After you do it a couple of times, you’ll get used to it. Popping the seeds does make a huge difference. When I was still learning how to do this, I would add the seeds when the oil wasn’t quite hot enough, and they would get “oil-logged” and not nearly as toasty and tasty as when the oil is sufficiently hot. I do think you will really enjoy the difference in flavor!

    If you’d like to not have to deal with the two hand method, you could easily use a splatter screen to prevent those pesky mustard seeds from escaping.

    Thanks for all the great recipes.

  • Tanvi: Thanks for the tips! I have a few packets of mustard seeds and I could imagine making a nice yogurt raita with them (or using some of the onion seeds I got at the Indian spice market as well.)

    Randy: I like that store quite a bit although they close a little early for me. Plus I always buy too much stuff there…

  • Hi!
    You are very creative with food! Never tried Green Tomatoes and Apple chutney! My mom would love this recipe, she loves to cook and loves to make chutnies and pickles! :)

  • Have you checked out the fried green tomatoes recipe?

  • Definitely explode the mustard seeds sometime, just for the experience! I know you mentioned you weren’t blown away by tandoori chicken (neither am I), but if you like the general flavor palette you should try butter chicken (chicken makhani), its pretty yummy.

  • Great looking recipe.. living by the rocky mountains our evenings are cool and the tomatoes don’t like this, so tons of green tomatoes when frost come.. I have had all my tomatoes freeze in an unexpected frost years ago. My girlfriend found a green tomato mincemeat recipe and we canned all our frozen green tomatoes with excellent results!! Thanks for this recipe!

  • Thanks for this worthy addition to green tomato lore, David! Another one I love is Madhur Jaffrey’s Sweet Tomato Chutney, made with fresh or canned tomatoes, it’s quite fab. See http://www.food.com/recipe/sweet-tomato-chutney-70119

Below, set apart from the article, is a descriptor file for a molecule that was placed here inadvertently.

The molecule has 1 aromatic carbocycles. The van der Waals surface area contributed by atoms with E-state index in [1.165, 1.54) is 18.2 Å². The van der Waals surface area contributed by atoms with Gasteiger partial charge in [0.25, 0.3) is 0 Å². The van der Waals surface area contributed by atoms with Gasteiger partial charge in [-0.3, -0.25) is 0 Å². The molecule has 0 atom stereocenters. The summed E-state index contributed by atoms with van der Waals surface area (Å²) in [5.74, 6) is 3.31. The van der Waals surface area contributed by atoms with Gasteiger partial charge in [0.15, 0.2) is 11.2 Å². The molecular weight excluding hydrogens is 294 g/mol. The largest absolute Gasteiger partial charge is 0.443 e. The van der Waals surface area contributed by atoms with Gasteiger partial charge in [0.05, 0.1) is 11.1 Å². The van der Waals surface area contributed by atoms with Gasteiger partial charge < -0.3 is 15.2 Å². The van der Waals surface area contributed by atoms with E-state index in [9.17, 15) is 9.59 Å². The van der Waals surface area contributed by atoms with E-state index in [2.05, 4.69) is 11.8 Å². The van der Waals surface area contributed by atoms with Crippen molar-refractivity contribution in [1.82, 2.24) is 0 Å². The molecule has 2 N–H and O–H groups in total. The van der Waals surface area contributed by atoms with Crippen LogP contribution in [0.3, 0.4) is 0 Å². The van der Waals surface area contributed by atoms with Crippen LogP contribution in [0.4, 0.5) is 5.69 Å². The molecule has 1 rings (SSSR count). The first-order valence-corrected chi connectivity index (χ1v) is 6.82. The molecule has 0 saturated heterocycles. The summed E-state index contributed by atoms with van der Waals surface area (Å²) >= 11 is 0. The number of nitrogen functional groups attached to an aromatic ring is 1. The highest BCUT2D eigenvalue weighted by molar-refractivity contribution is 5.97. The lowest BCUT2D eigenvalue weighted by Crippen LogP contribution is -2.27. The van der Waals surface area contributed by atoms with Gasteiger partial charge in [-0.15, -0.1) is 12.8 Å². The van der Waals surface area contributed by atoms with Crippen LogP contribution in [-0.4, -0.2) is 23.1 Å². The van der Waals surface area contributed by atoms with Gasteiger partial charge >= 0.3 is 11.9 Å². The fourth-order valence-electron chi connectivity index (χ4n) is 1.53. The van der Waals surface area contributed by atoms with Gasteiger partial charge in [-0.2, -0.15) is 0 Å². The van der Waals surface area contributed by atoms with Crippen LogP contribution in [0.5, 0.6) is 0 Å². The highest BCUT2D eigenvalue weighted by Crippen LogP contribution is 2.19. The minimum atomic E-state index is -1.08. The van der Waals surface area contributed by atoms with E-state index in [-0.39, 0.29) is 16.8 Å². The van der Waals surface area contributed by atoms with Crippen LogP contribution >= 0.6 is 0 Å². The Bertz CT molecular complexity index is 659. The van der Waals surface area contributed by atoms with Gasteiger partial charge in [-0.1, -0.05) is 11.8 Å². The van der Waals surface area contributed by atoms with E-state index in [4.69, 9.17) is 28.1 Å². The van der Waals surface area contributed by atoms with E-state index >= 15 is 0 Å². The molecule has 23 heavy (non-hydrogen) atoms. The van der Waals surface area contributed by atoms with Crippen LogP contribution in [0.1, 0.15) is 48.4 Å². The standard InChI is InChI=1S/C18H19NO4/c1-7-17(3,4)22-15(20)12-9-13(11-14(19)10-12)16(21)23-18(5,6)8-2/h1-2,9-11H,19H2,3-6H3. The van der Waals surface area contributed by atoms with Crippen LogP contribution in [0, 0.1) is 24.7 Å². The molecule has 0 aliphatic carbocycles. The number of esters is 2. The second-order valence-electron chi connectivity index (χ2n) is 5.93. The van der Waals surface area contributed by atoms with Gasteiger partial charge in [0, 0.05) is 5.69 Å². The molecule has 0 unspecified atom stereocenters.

• I guess its because Indian food itself has been influenced by various cultures overtime. Besides there are so many misconceptions about the cuisine, I guess it makes us a little proud even when someone has an Indian influenced recipe. I strongly think that to start appreciating Indian food requires being a little adventurous with spices. I’m sure the chutney gets better with time ;-)

  • Try this one. It’s fabulous.

    Confiture de Tomates Vertes
    from Cuisine of the Sun, by Mireille Johnston, 1976

    5 lb. green tomatoes
    4 lb. sugar
    rind of 1 lemon
    juice of 1 lemon

    Cut tomatoes in half and squeeze out the seeds. Cut halves into thin slices. Put into large glass or china bowl and sprinkle with sugar. Marinate for 24 hours. Next day cook over low flame in heavy pot with lemon rind and juice for 2 hours (yes, 2 hours). Stir from time to time with a wooden spoon.

  • In Cuba, they serve raw green tomatoes with a splash of lemon and oil as a side dish — they are delicious!

    Back home in Quebec, we make a green tomato ketchup which is a must with our tourtière (meat pie). They sell it in all the grocery stores.

  • My Indian mother-in-law is always saying “try it! might turn out nice!” so I know what you mean and I love that spirit too.

    One word of advice on mustard seed oil (as someone mentioned in the comments) you need to really really heat it good or it doesn’t flavor correctly. It makes the entire dish bitter/not taste right if you don’t get the oil hot enough. I’ve yet to master mustard seed oil, but I think done right it does add that distinctive Indian flavor to many dishes.

  • Next time, how about saving a few for a simple southern squash dish: sauteed sliced green tomatos, yellow summer squash and some nice onions. I like to slice mine in wedges, so they aren’t as chunky as otherwise might be. Add a little butter (I said SOUTHERN, didn’t I?) and salt. The green tomatos perk up the squash and the entire effect makes me seek out green tomatos.

    Love your blog.

  • I had the most wonderful green tomato chutney about 20 years ago in Provence. It was more sweet than this recipe an had split vanilla beans. It was served with toast for breakfast. A year later I tried to make it myself, but it wasn’t nearly as good. You have inspired me to try again once I can find some green tomatoes!

  • Personally I have been craving some half-sour picked green tomatoes and as such am jealous of your haul. Thanks for all your great recipes!

  • Exploding mustard seeds!! I have GOT to try that. Maybe I could get them to explode with a kitchen blowtorch, hence convincing the husband that I *need* a kitchen blowtorch. A win-win!

    I’m with you on the green tomatoes; not a big fan. But since I can never successfully grow a tomato without blight, whitefly, a plague of hornworms or deer attack, I guess that’s a good thing.

    Thanks for the link-love! That curried apple chutney is a crowd favorite. Just think of how much better it’s going to be with exploding mustard seeds.

  • Green tomatoes are incredible as pickles! Keep it in your mind and try once! You won’t regret it :-) I wish I could find some here :-(